The ongoing pandemic puts frontline workers at risk of contracting the virus while treating those already infected. By putting their lives on the line, our healthcare workers could be the difference between life and death in some cases. It is crucial to keep them safe so they can keep those infected safer. So, protecting frontline workers became necessary nowadays.
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Sadly, many healthcare facilities ignore this crucial aspect to save cost, putting frontline healthcare workers at risk of contracting viruses and infections. Other than negligence, here’s a breakdown of what elevates the risk of spreading viruses and diseases.
- Lack of experience in dealing with the virus
- Working for long hours without rest
- Exposure to a lot of infected people
- Shortage of Personnel Protective Equipment
- The inefficiency of hospital management.
Through extensive research, we’ve found practical ways of protecting frontline workers during a pandemic.
Also read: Thank You Coronavirus Helpers For The Risk They Have Taken
Training Comes First To Protecting Frontline Workers
Whether it is Covid-19 or any other virus, it needs proper research to understand how it spreads and affects humans. This research, imparted to health care workers and ordinary people, is crucial in overcoming a pandemic. At the beginning of the pandemic, many countries provided enough training to their front liners and granted them safety equipment to keep them safe from the ones infected.
This is especially true for nurses, who look after patients when doctors aren’t around. It would help if nurses earned a terminal degree in nursing to understand the virus better and take preventive measures when doctors are unreachable. These frontline workers must be trained on sanitization, using Personal Protecting Equipment (PPE), handling blood samples for tests, and transferring the patients to isolation wards.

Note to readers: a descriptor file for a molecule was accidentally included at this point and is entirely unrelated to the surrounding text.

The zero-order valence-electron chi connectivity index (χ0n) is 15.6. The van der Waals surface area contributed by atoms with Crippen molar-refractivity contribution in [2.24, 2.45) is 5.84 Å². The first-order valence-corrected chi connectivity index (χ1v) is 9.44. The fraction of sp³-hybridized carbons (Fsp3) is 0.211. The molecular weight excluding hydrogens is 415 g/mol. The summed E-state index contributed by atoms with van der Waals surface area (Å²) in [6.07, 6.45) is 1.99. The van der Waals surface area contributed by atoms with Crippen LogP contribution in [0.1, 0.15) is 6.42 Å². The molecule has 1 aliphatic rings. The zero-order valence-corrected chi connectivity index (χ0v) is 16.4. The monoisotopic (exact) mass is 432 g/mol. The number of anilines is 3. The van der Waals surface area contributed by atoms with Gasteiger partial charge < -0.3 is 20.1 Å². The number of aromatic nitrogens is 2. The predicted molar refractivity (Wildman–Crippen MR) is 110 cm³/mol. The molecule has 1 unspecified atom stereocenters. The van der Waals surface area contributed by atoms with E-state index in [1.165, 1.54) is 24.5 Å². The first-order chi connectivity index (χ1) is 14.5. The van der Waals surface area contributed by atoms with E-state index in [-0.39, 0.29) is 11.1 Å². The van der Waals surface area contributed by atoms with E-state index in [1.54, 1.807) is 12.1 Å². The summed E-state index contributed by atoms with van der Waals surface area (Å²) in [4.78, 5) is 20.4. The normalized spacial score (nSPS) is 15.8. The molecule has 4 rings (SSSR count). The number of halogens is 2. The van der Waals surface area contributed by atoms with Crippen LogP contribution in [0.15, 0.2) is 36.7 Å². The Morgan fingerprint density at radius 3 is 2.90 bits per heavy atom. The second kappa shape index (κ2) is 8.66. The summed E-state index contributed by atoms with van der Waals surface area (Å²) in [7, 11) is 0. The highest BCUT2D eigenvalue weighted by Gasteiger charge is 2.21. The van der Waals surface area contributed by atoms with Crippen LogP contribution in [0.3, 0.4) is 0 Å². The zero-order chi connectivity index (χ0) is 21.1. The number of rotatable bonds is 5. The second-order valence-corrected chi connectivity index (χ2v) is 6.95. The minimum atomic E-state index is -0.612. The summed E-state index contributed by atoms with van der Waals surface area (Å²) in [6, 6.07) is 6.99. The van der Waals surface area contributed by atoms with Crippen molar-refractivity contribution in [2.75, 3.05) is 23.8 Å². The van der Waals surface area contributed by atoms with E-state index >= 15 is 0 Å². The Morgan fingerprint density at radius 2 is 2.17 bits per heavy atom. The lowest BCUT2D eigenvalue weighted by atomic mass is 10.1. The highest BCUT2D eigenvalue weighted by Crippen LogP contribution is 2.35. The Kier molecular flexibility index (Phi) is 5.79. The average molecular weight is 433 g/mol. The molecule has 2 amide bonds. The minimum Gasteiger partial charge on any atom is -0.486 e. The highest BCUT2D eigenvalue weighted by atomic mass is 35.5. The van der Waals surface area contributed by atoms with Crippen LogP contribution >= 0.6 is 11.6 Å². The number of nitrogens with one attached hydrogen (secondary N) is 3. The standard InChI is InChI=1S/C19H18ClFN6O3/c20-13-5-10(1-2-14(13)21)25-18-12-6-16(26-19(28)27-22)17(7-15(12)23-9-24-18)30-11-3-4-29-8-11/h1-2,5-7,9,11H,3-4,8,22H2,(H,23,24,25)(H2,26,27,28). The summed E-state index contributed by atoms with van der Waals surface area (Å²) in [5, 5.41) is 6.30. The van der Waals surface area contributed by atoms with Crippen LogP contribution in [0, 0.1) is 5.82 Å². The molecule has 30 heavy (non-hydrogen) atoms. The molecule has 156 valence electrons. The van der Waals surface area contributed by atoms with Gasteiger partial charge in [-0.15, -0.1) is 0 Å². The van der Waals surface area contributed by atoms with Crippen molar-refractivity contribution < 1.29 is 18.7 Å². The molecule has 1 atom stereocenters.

Nowadays, dedicated online platforms offer free courses on pandemic studies to educate both health care workers and ordinary people. They can also attend seminars and webinars conducted by WHO and their local medical professionals.
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Making PPE And Test Kits Easily Accessible for Protecting Frontline Workers
On the 3rd of March 2020, WHO instructed manufacturers of healthcare products to boost the production of Personal Protection Equipment by 40% to combat the PPE shortage worldwide. All health care professionals must follow mandatory safety protocols depending on their exposure to the virus. For instance, those involved in the direct treatment of infected individuals and their PCR tests must wear a PPE set.
Laboratory and hospital staff who carry specimens from one place to another must wear surgical masks and gloves. The sterile services department staff must be vigilant to ensure enough PPEs, head covers, gloves, plastic shields, surgical masks, and waterproof gowns are provided to the healthcare staff.